51. 51. Problem 23
  52. 52. Problem 23­  23. B. The module and wiring can withstand short-circuit current of the module, even if modules are connected in series or parallel. (Wiring must be sized accordingly.)
  53. 53. Problem 23­  Consider this. Modules have a nameplate rating for Isc (short-circuit current) under STC (standard test conditions) which is an irradiance of 1,000 watts per square meter
  54. 54. Problem 23 ­  Now consider that all modules have a “series fuse rating” which is an indication of the ampacity of the device, as in how much current the device can handle.
  55. 55. Problem 23 ­  This implies that in order for the module 2Isc@1, 000watts / m = 6.25 to produce current greater than the20amps / 6.25amps = 3.2 ampacity of the module itself, it would3.2 ×1, 000W / m 2 = 3, 200W / m 2 been to be exposed to an irradiance level of 3,200 watts per square meter which you would never see with terrestrial irradiation.
  56. 56. Problem 24
  57. 57. Problem 24­  24. C. Multiply the open-circuit voltage by 1.18. B­  Be sure to use the −20°C correction factor from NEC Table 690.7.
  58. 58. Problem 24
  59. 59. Problem 25
  60. 60. Problem 25­  25. B. The GFP is designed to provide fire protection. The GFCI protects people from shock.
  61. 61. Problem 25­ From 3.5.4.1: The 2008 NEC, in article 690.5 requires that all grounded PV arrays must incorporate a ground-fault protection device to reduce fire hazards.
  62. 62. Problem 26
  63. 63. Problem 26­  26. C. The module maximum power voltage decreases at the rate of -0.5%/°C (rule of thumb) for module temperatures above 25°C.­  Hence, at 60°C, the module voltage will have decreased by 0.5×(60−25) = 17.5%, resulting in Vmp = 14.1 V.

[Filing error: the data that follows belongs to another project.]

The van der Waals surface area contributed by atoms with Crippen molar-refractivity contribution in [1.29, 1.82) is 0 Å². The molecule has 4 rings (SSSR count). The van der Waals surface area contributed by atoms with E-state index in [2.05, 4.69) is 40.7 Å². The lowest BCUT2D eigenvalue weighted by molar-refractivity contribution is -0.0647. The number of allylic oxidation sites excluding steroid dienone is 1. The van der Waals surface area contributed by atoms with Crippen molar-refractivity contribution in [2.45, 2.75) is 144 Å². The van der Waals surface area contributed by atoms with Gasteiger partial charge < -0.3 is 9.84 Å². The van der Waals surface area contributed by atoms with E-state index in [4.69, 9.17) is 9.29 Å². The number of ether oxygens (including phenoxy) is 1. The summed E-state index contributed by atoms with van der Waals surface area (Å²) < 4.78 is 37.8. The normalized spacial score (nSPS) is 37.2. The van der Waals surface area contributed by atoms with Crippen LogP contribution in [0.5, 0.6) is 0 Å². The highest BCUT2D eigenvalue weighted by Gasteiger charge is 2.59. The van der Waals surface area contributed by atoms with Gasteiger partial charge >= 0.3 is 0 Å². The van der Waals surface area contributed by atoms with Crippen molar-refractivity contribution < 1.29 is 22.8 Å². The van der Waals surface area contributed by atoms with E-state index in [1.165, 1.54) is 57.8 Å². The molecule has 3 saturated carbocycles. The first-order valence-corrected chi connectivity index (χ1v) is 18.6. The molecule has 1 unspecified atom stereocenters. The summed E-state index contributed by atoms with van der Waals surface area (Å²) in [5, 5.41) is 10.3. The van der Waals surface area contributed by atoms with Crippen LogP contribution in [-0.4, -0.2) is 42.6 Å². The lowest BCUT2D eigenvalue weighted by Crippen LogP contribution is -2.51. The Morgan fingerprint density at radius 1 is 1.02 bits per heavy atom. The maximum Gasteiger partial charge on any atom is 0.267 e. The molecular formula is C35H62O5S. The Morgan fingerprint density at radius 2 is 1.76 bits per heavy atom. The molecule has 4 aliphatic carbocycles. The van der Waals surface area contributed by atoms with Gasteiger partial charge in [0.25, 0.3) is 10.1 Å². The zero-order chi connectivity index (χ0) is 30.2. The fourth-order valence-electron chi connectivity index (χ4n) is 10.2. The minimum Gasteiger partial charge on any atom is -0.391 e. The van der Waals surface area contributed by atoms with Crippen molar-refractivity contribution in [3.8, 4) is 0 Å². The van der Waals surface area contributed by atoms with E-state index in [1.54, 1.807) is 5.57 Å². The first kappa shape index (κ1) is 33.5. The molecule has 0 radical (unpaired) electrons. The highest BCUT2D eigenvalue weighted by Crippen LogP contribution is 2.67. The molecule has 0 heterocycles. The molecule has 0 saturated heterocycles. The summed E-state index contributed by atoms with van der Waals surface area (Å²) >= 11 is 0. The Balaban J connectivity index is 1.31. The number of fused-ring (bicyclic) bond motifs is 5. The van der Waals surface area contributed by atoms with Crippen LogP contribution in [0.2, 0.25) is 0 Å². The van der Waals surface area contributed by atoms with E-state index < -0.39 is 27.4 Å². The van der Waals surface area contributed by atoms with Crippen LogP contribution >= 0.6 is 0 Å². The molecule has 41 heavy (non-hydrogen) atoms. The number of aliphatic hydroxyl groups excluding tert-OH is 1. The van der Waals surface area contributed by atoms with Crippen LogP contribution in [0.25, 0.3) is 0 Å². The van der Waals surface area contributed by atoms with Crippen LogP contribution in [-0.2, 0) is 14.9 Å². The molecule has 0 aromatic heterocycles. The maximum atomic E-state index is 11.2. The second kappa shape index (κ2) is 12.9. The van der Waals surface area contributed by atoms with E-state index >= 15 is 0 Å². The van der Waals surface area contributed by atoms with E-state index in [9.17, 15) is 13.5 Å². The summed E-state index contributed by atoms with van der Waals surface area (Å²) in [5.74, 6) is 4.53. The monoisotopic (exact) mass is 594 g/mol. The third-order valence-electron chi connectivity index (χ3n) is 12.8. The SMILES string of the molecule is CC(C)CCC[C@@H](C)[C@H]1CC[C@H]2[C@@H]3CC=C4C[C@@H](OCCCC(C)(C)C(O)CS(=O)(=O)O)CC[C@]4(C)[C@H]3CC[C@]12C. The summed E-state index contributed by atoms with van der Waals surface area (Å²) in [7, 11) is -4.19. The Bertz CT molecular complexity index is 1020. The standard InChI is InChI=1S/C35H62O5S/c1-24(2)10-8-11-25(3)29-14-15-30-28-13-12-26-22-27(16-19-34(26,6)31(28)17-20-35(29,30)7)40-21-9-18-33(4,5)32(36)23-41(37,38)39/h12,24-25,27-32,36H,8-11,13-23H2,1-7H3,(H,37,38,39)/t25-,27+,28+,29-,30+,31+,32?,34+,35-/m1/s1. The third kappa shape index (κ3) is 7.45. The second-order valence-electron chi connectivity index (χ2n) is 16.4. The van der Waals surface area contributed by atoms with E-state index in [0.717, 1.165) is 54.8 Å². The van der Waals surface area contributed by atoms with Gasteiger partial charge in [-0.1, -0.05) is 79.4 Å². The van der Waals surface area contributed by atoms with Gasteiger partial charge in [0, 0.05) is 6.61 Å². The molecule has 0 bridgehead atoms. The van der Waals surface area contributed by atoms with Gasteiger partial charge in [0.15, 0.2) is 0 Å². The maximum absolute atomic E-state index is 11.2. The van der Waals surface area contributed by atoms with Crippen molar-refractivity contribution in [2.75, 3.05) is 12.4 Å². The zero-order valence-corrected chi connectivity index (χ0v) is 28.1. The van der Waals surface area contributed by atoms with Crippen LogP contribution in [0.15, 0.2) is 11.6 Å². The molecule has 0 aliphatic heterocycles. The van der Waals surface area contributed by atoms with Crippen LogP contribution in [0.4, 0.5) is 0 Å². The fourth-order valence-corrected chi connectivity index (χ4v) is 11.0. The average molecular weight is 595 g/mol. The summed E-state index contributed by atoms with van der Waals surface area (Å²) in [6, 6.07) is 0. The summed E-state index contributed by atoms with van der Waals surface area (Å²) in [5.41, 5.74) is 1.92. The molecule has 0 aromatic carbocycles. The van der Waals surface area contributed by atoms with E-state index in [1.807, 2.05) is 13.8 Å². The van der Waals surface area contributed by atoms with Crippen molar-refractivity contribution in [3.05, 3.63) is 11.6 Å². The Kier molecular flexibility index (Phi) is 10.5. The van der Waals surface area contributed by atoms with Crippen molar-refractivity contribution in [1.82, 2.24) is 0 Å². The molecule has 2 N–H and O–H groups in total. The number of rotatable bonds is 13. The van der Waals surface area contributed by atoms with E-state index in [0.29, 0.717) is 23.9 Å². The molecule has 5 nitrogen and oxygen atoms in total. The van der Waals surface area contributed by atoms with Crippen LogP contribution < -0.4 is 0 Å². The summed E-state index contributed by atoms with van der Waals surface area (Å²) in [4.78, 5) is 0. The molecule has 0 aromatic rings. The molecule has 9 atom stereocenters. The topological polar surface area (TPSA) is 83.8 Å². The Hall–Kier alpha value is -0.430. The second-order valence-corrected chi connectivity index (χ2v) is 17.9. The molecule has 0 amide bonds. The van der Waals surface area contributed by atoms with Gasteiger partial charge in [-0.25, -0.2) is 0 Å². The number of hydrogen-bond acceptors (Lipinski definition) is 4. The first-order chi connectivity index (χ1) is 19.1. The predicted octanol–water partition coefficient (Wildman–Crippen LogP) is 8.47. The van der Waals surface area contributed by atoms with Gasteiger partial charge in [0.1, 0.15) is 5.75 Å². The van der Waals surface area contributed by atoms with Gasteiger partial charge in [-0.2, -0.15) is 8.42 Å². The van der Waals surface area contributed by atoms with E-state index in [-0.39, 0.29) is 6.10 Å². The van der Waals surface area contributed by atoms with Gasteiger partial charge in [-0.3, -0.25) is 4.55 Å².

64. 64. Problem 27
  65. 65. Problem 27­  27. A. See NEC 480.9(A). Note that option (c) represents an implementation of (a), but is not exact NEC wording.
  66. 66. Problem 27
  67. 67. Problem 28
  68. 68. Problem 28­  28. C. “See instructions from equipment and battery manufacturers.” ­  “When vented lead-acid batteries are used, they should not be located beneath any electronic components. The corrosive vapors from the batteries can degrade the circuitry in the electronic equipment causing premature failures.” ­  The answer implies all of the other battery types listed produced outgassing that can damage electronic equipment.
  69. 69. Problem 29
  70. 70. Problem 29­  29. B. See any instructions from manufacturers of storage batteries or equipment that uses storage batteries.­  From section 3.1.9: “If batteries are used outdoors in cold climates, the electrolyte freezing temperature increases as the batteries discharge. If the electrolyte freezes, DO NOT CHARGE THE BATTERY. Let it thaw slowly in a place where, if it should rupture, the electrolyte will be contained. Do not attempt to accelerate the thawing process with anything that might be capable of igniting any gases that may be liberated.”